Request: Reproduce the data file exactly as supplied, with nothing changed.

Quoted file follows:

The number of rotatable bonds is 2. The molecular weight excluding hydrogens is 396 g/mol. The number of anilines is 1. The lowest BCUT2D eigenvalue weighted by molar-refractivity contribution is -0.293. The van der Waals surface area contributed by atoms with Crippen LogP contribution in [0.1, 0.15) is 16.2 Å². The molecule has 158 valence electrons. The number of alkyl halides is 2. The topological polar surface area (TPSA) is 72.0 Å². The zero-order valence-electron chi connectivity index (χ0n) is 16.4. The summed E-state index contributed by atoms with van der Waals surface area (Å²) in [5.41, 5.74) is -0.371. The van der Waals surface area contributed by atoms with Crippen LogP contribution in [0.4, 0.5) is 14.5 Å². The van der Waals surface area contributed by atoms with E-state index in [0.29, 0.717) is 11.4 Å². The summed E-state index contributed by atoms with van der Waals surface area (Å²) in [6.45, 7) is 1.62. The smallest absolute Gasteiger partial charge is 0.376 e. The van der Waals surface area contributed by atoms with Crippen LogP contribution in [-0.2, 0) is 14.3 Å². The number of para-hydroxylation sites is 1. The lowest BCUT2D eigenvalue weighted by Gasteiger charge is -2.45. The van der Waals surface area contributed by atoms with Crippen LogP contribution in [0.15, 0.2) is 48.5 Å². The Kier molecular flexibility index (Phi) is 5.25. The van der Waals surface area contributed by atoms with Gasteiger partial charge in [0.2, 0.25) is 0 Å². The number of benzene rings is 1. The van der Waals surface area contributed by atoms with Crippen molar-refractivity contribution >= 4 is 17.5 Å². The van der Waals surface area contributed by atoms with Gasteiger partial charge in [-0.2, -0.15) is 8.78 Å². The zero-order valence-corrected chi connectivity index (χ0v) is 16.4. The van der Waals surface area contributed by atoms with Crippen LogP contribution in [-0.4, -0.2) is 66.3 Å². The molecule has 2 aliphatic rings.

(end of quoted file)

The number of rotatable bonds is 2. The molecular weight excluding hydrogens is 396 g/mol. The number of anilines is 1. The lowest BCUT2D eigenvalue weighted by molar-refractivity contribution is -0.293. The van der Waals surface area contributed by atoms with Crippen LogP contribution in [0.1, 0.15) is 16.2 Å². The molecule has 158 valence electrons. The number of alkyl halides is 2. The topological polar surface area (TPSA) is 72.0 Å². The zero-order valence-electron chi connectivity index (χ0n) is 16.4. The summed E-state index contributed by atoms with van der Waals surface area (Å²) in [5.41, 5.74) is -0.371. The van der Waals surface area contributed by atoms with Crippen LogP contribution in [0.4, 0.5) is 14.5 Å². The van der Waals surface area contributed by atoms with E-state index in [0.29, 0.717) is 11.4 Å². The summed E-state index contributed by atoms with van der Waals surface area (Å²) in [6.45, 7) is 1.62. The smallest absolute Gasteiger partial charge is 0.376 e. The van der Waals surface area contributed by atoms with Crippen LogP contribution in [-0.2, 0) is 14.3 Å². The number of para-hydroxylation sites is 1. The lowest BCUT2D eigenvalue weighted by Gasteiger charge is -2.45. The van der Waals surface area contributed by atoms with Crippen LogP contribution in [0.15, 0.2) is 48.5 Å². The Kier molecular flexibility index (Phi) is 5.25. The van der Waals surface area contributed by atoms with Gasteiger partial charge in [0.2, 0.25) is 0 Å². The number of benzene rings is 1. The van der Waals surface area contributed by atoms with Crippen molar-refractivity contribution >= 4 is 17.5 Å². The van der Waals surface area contributed by atoms with Gasteiger partial charge in [-0.2, -0.15) is 8.78 Å². The zero-order valence-corrected chi connectivity index (χ0v) is 16.4. The van der Waals surface area contributed by atoms with Crippen LogP contribution in [-0.4, -0.2) is 66.3 Å². The molecule has 2 aliphatic rings.